They always paid on time.

johnnybravo8802
01-14-2010, 05:30 PM
That part...

Again why I used word of mouth, in my case I was lucky enough where one of my residential customers happened
to be a part of something else, that's as far as I want to go divulging what could be private information...

Yet another reason to start out slow as well, and with a smaller area, don't take on too many
and don't take on some huge complex because there's a lot to be learned.

See that part I had little problem with as I spelled out the payment terms in the contract.
Might help to remember that commercial accounts almost always can and WILL pay on the very last day.
But I mean to tell you I got paid by the 5th of every month (yes, for the month just completed).

Hmmm...
Maybe it was the 10th lol but I had no problems there, none whatsoever.
They always paid on time.
I do 99% commercial/industrial and I like the curb appeal-they just want you to show up as stated in the contract. For some reason, I have always had a hard time getting residential accounts but I can land a commercial job in a heartbeat.:confused:However, the loyalty part is right and some are slow. I have a Solo account that pays every 45-50 days but Wal-Mart pays in a flash and is excellent to deal with. It all goes both ways. I have acquired my accounts by going door to door and that's the only way.

4 seasons lawn&land
01-14-2010, 08:41 PM
why not just call these places?

johnnybravo8802
01-14-2010, 09:22 PM
why not just call these places?
Because there's a snowballs chance in he#@, you'll get to talk to someone. It takes a lot of persistence in commercial and selling yourself and then a lot of waiting on a decision.

Ooomwizard
01-26-2010, 01:21 AM
First there are big LCO's that hire full time sales associates that do nothing but solicit commercial managers. For example, the commericals I have (especially the high visibility accounts) get LCO business cards in their inboxes every week. Therefore, I think it all involves timing and being at the right place at the right time. You have to spend a lot of time reminding people that you have a business and provide great service.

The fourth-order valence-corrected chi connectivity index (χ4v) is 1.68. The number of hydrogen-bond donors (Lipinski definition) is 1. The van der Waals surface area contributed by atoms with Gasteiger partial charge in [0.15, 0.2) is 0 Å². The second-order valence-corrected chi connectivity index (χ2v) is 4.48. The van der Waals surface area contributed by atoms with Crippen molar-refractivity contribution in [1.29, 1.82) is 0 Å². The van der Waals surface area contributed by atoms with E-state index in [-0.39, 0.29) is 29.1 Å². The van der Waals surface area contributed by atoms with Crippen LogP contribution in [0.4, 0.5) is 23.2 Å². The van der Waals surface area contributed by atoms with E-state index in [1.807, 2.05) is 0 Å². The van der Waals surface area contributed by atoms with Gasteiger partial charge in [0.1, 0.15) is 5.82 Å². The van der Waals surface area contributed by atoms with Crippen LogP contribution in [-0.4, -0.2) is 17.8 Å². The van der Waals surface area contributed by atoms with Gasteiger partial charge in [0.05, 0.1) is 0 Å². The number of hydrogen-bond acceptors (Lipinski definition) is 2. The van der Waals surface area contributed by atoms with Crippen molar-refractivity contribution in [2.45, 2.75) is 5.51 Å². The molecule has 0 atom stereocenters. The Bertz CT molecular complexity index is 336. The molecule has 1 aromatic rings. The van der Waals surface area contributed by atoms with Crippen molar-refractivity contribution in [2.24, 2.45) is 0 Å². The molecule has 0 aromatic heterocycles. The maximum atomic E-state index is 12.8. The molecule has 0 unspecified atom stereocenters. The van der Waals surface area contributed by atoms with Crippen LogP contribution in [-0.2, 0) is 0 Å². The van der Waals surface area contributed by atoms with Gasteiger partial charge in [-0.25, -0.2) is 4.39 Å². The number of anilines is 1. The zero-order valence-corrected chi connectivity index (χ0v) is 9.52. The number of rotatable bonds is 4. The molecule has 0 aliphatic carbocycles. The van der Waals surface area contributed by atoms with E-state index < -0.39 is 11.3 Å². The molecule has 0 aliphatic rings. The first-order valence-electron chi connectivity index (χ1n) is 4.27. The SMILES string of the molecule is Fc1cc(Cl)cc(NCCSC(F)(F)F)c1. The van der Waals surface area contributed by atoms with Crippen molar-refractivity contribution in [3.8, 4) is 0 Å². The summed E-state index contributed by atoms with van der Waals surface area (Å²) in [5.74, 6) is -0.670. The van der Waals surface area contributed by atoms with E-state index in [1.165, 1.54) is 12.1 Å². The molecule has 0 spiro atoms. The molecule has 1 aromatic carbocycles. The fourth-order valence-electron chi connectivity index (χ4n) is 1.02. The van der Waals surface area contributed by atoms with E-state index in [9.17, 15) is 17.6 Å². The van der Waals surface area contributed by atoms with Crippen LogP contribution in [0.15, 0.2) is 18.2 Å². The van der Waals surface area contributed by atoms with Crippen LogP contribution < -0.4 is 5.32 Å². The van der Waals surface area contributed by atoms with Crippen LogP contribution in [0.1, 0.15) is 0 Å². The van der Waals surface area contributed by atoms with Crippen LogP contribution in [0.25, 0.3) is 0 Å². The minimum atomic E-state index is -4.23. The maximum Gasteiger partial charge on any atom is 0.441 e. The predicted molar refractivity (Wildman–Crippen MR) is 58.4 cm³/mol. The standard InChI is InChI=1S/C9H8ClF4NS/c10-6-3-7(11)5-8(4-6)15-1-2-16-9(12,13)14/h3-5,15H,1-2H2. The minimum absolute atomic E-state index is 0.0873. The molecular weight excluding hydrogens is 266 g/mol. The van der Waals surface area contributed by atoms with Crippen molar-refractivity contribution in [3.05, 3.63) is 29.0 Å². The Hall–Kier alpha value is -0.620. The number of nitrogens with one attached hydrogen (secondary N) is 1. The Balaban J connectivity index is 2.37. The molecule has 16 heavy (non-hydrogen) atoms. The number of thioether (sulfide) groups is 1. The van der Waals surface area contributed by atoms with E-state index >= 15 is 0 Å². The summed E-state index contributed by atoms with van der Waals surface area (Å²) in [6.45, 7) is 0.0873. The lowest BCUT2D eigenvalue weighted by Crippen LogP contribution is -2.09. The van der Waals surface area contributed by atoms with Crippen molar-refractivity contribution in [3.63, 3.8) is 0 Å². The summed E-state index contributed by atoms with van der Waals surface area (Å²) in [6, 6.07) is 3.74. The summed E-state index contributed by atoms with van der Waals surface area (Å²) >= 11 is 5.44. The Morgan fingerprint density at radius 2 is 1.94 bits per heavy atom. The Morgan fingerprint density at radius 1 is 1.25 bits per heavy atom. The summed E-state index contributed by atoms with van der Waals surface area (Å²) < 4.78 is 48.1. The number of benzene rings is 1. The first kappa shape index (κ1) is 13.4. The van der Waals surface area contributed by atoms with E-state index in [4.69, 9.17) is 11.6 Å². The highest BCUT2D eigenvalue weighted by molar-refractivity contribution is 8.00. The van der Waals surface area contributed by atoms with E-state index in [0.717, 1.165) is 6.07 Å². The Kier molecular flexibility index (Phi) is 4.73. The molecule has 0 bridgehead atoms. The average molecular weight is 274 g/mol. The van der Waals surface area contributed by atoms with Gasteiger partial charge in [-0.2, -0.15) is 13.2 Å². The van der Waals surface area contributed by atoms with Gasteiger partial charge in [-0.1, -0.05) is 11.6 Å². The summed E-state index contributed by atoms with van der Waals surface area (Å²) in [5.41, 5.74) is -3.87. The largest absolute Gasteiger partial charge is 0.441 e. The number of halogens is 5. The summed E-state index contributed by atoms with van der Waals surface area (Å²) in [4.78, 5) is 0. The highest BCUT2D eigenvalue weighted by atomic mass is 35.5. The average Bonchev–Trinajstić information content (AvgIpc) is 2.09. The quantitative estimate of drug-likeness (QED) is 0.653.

Commercial accts most often have their own contracts/agreements. Read carefully and edit or clarify if needed.

Since you're used to residential, you might try to think of bidding a commercial by breaking it up into residential accts. For example, a large client would be the same as servicing 10 residential, price it accordingly.

My commercials are great. I've got the properties well maintained and the work is easy. They almost always pay net 30, which makes me happy.

Just ask and ask and make contacts. Eventually some will come around.

GL!

johnnybravo8802
01-26-2010, 08:43 AM
First there are big LCO's that hire full time sales associates that do nothing but solicit commercial managers. For example, the commericals I have (especially the high visibility accounts) get LCO business cards in their inboxes every week. Therefore, I think it all involves timing and being at the right place at the right time. You have to spend a lot of time reminding people that you have a business and provide great service.

Commercial accts most often have their own contracts/agreements. Read carefully and edit or clarify if needed.

Since you're used to residential, you might try to think of bidding a commercial by breaking it up into residential accts. For example, a large client would be the same as servicing 10 residential, price it accordingly.

My commercials are great. I've got the properties well maintained and the work is easy. They almost always pay net 30, which makes me happy.

Just ask and ask and make contacts. Eventually some will come around.

GL!
I hear a lot of people on here say to break it up into several small residential accounts but I don't agrree with that. First of all, being on one property for 12 hours takes a whole diferent mind set and stamina than 10 residential accounts-you can get a good rest between 10 residential accounts but you have to keep rolling on the large commercial account. Also, the large commercial account can seem overwhelming at times and you feel like you'll never get done-I've never felt that way with a residential account. Secondly, if you price the large commercial account like 10 residential accounts, you'll be twice as high as everyone else and never get a job. Remember, it's very competitive and everyone wants the job-residentials don't have someone soliciting them everyday.